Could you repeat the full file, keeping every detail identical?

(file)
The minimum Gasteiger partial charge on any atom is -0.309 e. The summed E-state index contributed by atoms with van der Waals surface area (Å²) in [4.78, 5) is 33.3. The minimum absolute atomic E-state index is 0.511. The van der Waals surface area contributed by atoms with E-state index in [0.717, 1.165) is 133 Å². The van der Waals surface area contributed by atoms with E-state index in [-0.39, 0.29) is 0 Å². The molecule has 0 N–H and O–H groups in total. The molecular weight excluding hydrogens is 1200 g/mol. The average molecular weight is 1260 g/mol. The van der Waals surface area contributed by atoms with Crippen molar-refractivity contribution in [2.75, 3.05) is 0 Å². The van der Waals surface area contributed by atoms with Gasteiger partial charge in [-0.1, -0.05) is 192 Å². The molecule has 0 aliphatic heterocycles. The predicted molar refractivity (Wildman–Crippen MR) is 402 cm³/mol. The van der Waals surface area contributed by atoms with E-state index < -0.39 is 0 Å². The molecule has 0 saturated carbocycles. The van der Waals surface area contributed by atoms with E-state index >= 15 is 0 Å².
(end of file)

The minimum Gasteiger partial charge on any atom is -0.309 e. The summed E-state index contributed by atoms with van der Waals surface area (Å²) in [4.78, 5) is 33.3. The minimum absolute atomic E-state index is 0.511. The van der Waals surface area contributed by atoms with E-state index in [0.717, 1.165) is 133 Å². The van der Waals surface area contributed by atoms with E-state index in [-0.39, 0.29) is 0 Å². The molecule has 0 N–H and O–H groups in total. The molecular weight excluding hydrogens is 1200 g/mol. The average molecular weight is 1260 g/mol. The van der Waals surface area contributed by atoms with Crippen molar-refractivity contribution in [2.75, 3.05) is 0 Å². The van der Waals surface area contributed by atoms with Gasteiger partial charge in [-0.1, -0.05) is 192 Å². The molecule has 0 aliphatic heterocycles. The predicted molar refractivity (Wildman–Crippen MR) is 402 cm³/mol. The van der Waals surface area contributed by atoms with E-state index < -0.39 is 0 Å². The molecule has 0 saturated carbocycles. The van der Waals surface area contributed by atoms with E-state index >= 15 is 0 Å².